Albany DA: 'I'm Not Going To Be Prosecuting Peaceful Protesters'

In yet another victory for the Occupy movement, all charges were dismissed against 20 Occupy Albany protesters who were arrested on May Day after the District Attorney notified the court that he would not prosecute peaceful

[Video:Occupy Albany's peaceful march on May 1st, 2012.]

In yet another victory for the Occupy movement, all charges were dismissed against 20 Occupy Albany protesters who were arrested on May Day after the District Attorney notified the court that he would not prosecute peaceful protesters.

Via:

A City Court judge has dismissed the cases of 20 Occupy Albany protesters arrested last week for violating the state curfew in Lafayette Park across from the Capitol.

Judge Thomas Keefe dismissed the trespassing and disorderly conduct charges — both noncriminal violations — Monday after District Attorney David Soares' office notified the court it would again decline to prosecute the offenses.

The protesters were arrested May 1 for staying in the park after an 11 p.m. curfew, the validity of which they refused to acknowledge.

Soares has refused to prosecute nonviolent protesters who are exercising their First Amendment rights without damaging property or injuring police — a stance he reiterated last week when Occupy Albany prepared to return to the downtown parks in force for the first time since December.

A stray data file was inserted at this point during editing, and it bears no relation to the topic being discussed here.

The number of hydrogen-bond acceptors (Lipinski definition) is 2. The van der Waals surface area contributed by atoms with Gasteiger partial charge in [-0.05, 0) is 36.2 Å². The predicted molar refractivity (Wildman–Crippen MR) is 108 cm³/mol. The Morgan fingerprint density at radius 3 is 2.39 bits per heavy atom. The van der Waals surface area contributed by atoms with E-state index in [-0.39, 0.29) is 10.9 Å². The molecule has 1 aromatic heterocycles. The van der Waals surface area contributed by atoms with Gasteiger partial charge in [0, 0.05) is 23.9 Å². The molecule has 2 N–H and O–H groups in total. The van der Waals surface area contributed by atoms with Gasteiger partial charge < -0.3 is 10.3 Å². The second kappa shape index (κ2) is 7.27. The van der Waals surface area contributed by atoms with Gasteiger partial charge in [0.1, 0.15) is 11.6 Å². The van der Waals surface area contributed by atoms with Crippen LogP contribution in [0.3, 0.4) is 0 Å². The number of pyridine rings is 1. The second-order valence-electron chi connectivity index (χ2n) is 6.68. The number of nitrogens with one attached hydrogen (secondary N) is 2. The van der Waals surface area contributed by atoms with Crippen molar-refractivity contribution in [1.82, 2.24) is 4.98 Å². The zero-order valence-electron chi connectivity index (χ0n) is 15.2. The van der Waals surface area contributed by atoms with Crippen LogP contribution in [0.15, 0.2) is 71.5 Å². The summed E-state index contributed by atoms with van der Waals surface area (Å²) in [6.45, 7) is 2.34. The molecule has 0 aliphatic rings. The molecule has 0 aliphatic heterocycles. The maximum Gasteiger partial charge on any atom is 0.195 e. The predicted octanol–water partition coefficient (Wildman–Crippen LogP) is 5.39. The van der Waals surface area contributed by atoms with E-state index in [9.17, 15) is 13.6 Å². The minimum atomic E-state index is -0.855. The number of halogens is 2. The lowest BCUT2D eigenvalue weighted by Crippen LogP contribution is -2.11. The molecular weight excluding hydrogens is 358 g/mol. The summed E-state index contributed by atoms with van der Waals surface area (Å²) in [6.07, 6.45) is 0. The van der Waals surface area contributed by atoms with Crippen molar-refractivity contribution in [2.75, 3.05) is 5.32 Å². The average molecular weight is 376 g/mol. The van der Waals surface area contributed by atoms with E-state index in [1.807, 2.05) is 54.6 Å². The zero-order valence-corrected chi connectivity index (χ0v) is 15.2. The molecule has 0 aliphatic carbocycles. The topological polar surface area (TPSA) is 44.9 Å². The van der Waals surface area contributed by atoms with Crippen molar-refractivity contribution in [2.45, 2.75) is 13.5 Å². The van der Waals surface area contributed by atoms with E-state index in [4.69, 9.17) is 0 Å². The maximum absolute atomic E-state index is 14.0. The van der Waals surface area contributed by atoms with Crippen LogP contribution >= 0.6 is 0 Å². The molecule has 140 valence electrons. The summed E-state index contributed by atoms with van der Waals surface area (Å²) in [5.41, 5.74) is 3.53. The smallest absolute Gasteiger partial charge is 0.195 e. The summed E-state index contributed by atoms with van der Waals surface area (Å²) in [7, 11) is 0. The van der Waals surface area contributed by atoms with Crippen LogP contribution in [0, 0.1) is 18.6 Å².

"I'm not going to be prosecuting peaceful protesters," Soares said last week. "So long as we have no damage to property or injury to police, I will continue to abide by the peaceful coexistence policy we implemented when the Occupy movement was here late last year."

A quick "Google" search, and you can see the pages upon pages of reports from across the country of "Charges Dropped" against Occupy protesters. As the lawsuits against individual cities and police departments roll in for wrongful arrests, and injuries received during arrests and protests it will bear watching to see if this begins to translate into a general acceptance of the movement's First Amendment right of free speech and an end to the brutal oppression by some police forces.

About Diane Sweet

Diane Sweet's picture
Senior Editor, Lives in a gerrymandered district in Michigan.

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